25 June 2020
While we settle back to the ubiquitous ‘new normal’ under Alert Level 1, and beyond, commentators like Tim O’Reilly suggest “we are in a century of being blindsided by things we’ve been warned about for decades but never took seriously enough to prepare for.”
What is clear is “unexpected” crises will themselves become the ‘new normal’.
Scenario planning is key to preparing for that next crisis and typically seeks to identify key uncertainties that may influence the direction of your business. And given the uncertainty of the ‘new normal’, businesses need to prepare for a wide variety of unknown futures, to imagine how they might respond and make plans to support a range of possible outcomes.
We’ve already seen some of the following scenarios start to play out in the Alert Level 1 world and scenario planning will be integral to manage the outcomes at either end of the spectrum:
Travel: will quarantine and managed isolation mean travelers will need to add 14 days on either end of a holiday? Does that mean businesses will need to increase the annual leavel allowance and, if so, what are the cost implications to business?
Privacy: How does a state of permanent contact tracing affect our privacy and what are the likelihood and opportunities for misuse and use? What sectors will be most affected by significant changes to privacy and how should they plan to evolve in the face of these changes?
Offices and work-from-home: There has been much commentary about the changing nature of work arrangements in light of the lockdown experience. Will people actually want to continue the WFH experience, will they seek a flexible combination of offices and WFH or will the human need to connect and interact drive people back to the social safety of an office?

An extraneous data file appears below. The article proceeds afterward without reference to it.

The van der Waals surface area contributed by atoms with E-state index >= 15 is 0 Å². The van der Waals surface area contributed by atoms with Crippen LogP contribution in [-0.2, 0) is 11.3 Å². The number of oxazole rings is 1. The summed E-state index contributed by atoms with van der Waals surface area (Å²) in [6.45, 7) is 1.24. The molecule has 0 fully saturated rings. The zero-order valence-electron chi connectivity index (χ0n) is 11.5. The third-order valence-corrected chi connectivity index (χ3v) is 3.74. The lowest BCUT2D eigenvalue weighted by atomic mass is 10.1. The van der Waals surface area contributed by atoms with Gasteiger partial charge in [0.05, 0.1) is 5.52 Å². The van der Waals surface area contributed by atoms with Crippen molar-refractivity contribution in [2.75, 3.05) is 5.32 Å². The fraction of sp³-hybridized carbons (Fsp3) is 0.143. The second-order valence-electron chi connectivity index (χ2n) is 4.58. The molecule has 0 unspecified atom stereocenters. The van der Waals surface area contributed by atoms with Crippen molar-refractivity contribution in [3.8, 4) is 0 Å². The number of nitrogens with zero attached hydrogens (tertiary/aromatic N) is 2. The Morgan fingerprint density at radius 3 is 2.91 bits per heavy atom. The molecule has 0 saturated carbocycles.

Schooling: will online education become the ‘new normal’ and will it highlight systemic weaknesses in parts of the education system? Will there need to be a paradigm shift in thinking about not only how but who delivers education?
Jobs and the economy: how long and how deep will the recession be? Will New Zealand weather the storm better or worse than its key trading partners? Who will be the smart companies that redirect and refocus their raison d’être to put them at the forefront of potentially permanent economic changes.
Politics and government: Will failure by government to manage the pandemic and its after shocks increase distrust and affect results at the ballot box? Will it herald a new era of polarity of leadership styles – from visionary leadership at one end of the spectrum to increasingly authoritarian autocracy at the other end?
What is unknown is the chance that some or all of these scenarios will become reality. But what is known is that a careful, thoughtful and systematic approach to scenario planning will result in a business being in an optimal state of preparedness when, not if, the next crisis strikes.
Reference: “Welcome to the 21st Century, How to Plan for the Post-Covid Future”, Tim O’Reilly, O’Reilly Media